Driving is down due to coronavirus and “we don’t know” if the trend will last


The coronavirus crisis has caused a dramatic reduction in the number of cars on the road. The speed at which they are returning as the pandemic subsides remains to be seen, Allstate CEO Thomas Wilson said on Tuesday.

“What we don’t know is what will happen when we get out of it,” said Wilson on CNBC’s “Squawk Alley”.

People who started working at home during the pandemic may decide to continue doing so and only go to the office three days a week, said Wilson.

“So will driving be down two-fifths instead of five-fifths? We do not yet know about this part of the driving, “he said.

The reduction in coronavirus-related behavior really started to appear in the third week of March, according to Wilson. He said by this point driving was down about 35% to 50%, according to the state. “People have stopped driving almost by themselves,” he said.

“Even when you look at the rules for on-site shelters versus homeless on-site states, driving has gone down a lot because people commute to work about a third of the time,” he said. “A third of the time is for shopping and a third of the time for seeing friends. So at least two of them have been reduced considerably because of this. “

Wilson also said that it is not clear how short-term driving reductions will influence long-term trends in owning a personal car. Fewer people over time will own cars, he said, but “whether it accelerates or not, I’m not sure.”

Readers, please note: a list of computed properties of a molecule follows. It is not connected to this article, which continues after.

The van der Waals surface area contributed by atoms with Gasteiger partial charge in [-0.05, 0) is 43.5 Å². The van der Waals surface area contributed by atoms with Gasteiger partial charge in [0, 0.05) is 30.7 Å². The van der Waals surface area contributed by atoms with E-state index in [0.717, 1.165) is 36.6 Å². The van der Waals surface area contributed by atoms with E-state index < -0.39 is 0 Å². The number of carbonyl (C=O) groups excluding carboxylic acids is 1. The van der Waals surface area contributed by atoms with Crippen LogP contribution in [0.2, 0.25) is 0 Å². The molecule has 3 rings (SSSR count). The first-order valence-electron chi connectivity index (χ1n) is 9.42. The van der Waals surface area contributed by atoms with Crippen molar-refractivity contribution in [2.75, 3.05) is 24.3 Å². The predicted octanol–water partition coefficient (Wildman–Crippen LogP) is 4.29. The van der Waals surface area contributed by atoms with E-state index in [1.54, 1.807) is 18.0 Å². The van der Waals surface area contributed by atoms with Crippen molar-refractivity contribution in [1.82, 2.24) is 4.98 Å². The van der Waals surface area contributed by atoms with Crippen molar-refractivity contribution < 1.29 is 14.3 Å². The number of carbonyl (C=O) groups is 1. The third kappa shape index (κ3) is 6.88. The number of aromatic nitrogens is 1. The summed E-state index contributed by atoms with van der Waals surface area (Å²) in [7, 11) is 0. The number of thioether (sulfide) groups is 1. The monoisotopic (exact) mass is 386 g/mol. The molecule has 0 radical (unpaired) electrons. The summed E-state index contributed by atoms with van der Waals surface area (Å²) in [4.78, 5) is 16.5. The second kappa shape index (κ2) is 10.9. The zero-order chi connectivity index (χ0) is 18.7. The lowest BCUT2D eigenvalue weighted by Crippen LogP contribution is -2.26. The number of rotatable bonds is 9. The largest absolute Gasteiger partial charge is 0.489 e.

“The world is definitely going to be different,” he added.

A car travels along an empty highway during the coronavirus disease (COVID-19) epidemic in Seattle, Washington, March 30, 2020.

David Ryder | Reuters

Allstate accesses the driving data of 23 million cars every day, said Wilson, and the data also highlights the driving behaviors of those who are still on the roads.

“The people who are still driving are driving a little faster,” he said. “Maybe it’s because no one is there, but we don’t know if they will have more accidents. “

In general, however, the reduction in driving has resulted in fewer accidents and, by extension, fewer auto insurance claims.

Wilson responded: Allstate launched a program this week to reimburse part of the insurance premiums to customers. All Allstate auto insurance customers will receive 15% of their monthly premiums in April and May, he said.

“They can have it on their credit card or they can put it in their checking account,” said Wilson, adding that Allstate wanted to make sure he treated his customers fairly during the pandemic. “We worked to give them money because they really need it at this point. “


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